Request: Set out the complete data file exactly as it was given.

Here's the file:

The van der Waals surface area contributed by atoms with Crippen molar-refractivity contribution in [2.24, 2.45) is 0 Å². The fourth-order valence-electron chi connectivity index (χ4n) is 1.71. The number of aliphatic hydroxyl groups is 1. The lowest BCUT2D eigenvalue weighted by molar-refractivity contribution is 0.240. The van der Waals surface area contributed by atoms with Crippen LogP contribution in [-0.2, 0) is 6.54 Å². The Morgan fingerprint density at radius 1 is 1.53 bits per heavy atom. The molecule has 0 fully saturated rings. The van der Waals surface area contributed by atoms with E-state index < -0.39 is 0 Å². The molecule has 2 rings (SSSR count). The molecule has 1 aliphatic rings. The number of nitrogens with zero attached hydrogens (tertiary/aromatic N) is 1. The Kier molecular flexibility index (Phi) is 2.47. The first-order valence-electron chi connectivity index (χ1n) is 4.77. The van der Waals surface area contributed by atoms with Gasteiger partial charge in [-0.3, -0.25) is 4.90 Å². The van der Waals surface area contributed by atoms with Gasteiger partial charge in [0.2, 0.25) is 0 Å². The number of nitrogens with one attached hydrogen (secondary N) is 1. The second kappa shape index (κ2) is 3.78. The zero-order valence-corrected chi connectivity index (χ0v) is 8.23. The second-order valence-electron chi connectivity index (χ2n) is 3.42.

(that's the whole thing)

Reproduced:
The van der Waals surface area contributed by atoms with Crippen molar-refractivity contribution in [2.24, 2.45) is 0 Å². The fourth-order valence-electron chi connectivity index (χ4n) is 1.71. The number of aliphatic hydroxyl groups is 1. The lowest BCUT2D eigenvalue weighted by molar-refractivity contribution is 0.240. The van der Waals surface area contributed by atoms with Crippen LogP contribution in [-0.2, 0) is 6.54 Å². The Morgan fingerprint density at radius 1 is 1.53 bits per heavy atom. The molecule has 0 fully saturated rings. The van der Waals surface area contributed by atoms with E-state index < -0.39 is 0 Å². The molecule has 2 rings (SSSR count). The molecule has 1 aliphatic rings. The number of nitrogens with zero attached hydrogens (tertiary/aromatic N) is 1. The Kier molecular flexibility index (Phi) is 2.47. The first-order valence-electron chi connectivity index (χ1n) is 4.77. The van der Waals surface area contributed by atoms with Gasteiger partial charge in [-0.3, -0.25) is 4.90 Å². The van der Waals surface area contributed by atoms with Gasteiger partial charge in [0.2, 0.25) is 0 Å². The number of nitrogens with one attached hydrogen (secondary N) is 1. The second kappa shape index (κ2) is 3.78. The zero-order valence-corrected chi connectivity index (χ0v) is 8.23. The second-order valence-electron chi connectivity index (χ2n) is 3.42.